Ecuador insurance companies say health care mandates could force them into bankruptcy

Nov 3, 2017 | 55 comments

Executives of Ecuador’s private health insurance providers say they could go out of business if changes are not made to a 2016 law mandating new coverage. The Association of Prepaid Medicine Companies has requested an “urgent” meeting with President Lenin Moreno in a letter sent Tuesday.

Ecuador’s private insurance companies want an end to health care mandates.

The executives say there are two issues they want to discuss with the president. The first are mandates in the new law requiring insurance companies to cover pre-existing medical conditions and to insure clients no matter their age.

Of greater concern, they say, is the requirement that insurance companies reimburse the national social security health system (IESS) if its customers seek treatment through IESS.

“We appreciate the idea of covering everyone regardless of age or pre-existing conditions but this cannot be done without raising rates,” says Gustavo Zevallos, of Serviseguros. “The law says we have to do that but doesn’t allow us to recoup our costs.”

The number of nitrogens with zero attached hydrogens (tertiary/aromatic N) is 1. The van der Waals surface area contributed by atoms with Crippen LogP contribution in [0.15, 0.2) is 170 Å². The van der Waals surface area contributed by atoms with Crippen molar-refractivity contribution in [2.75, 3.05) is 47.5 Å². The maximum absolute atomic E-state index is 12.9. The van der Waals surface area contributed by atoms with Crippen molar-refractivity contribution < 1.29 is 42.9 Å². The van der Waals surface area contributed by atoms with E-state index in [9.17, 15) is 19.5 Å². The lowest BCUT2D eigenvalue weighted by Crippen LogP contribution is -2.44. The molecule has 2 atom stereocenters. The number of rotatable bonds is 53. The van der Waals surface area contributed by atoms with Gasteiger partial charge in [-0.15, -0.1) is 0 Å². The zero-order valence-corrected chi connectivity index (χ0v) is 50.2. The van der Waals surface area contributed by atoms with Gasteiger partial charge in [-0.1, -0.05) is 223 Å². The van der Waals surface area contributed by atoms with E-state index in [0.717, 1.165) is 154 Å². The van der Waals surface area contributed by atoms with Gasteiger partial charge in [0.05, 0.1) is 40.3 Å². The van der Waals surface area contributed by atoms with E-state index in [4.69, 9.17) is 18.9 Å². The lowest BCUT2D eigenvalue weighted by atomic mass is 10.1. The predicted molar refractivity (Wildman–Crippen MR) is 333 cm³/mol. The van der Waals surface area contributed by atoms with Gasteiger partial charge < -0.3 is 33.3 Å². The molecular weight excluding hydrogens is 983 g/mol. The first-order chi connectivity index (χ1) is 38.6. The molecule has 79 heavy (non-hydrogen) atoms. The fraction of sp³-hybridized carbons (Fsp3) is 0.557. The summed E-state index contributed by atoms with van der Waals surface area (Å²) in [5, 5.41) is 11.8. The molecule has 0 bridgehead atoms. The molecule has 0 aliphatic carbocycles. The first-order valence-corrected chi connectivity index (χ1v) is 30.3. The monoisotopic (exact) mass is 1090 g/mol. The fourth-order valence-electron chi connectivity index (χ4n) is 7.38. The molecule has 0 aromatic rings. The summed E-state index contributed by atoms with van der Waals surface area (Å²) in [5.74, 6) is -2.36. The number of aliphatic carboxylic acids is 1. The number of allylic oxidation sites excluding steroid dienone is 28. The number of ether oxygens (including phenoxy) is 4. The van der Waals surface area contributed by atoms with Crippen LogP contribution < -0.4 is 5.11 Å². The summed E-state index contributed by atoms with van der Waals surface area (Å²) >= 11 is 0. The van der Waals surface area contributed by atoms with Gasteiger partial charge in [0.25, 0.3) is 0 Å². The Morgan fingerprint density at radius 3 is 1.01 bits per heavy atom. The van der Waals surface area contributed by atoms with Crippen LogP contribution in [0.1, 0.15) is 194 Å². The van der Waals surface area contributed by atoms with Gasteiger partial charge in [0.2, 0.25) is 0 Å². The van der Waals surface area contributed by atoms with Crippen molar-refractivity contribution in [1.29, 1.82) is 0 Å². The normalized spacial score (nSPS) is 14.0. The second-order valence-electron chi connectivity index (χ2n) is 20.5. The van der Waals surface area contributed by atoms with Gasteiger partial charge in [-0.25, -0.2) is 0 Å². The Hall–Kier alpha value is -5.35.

The reimbursement requirement for customers of private insurance who also use IESS services poses an immediate problem, says Eduardo Izurieta, president of the health insurers association.

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“This obligation was invoiced by IESS last month and it came to $90 million for our members,” he said. “Since the total profit for the entire industry in 2016 was only $12 million, it will be impossible to pay.”

Juan Fernando Serrano, CEO of Latino Insurance, says the idea that insurance companies could afford to cover the IESS costs of customers who have dual coverage was based on bad accounting. “The Superintendencia of Companies during the (Rafael) Correa administration, told the National Assembly that insurance carries had a profit of $221 in 2014 when, in fact, it was actually $16 million,” he said. “So, a key provision in the law was based on an error and when we pointed it out during assembly debate, no one listened.”

Serrano also wants to talk to Moreno about the fairness of insurance companies being forced to repay IESS. “If our customers are members of IESS, it is their choice if they want to use those services,” he says. “They pay into the system like everyone else and it is grossly unfair that we should be penalized for their choice. In effect, it is a money grab by the government to cover the deficit at IESS.”

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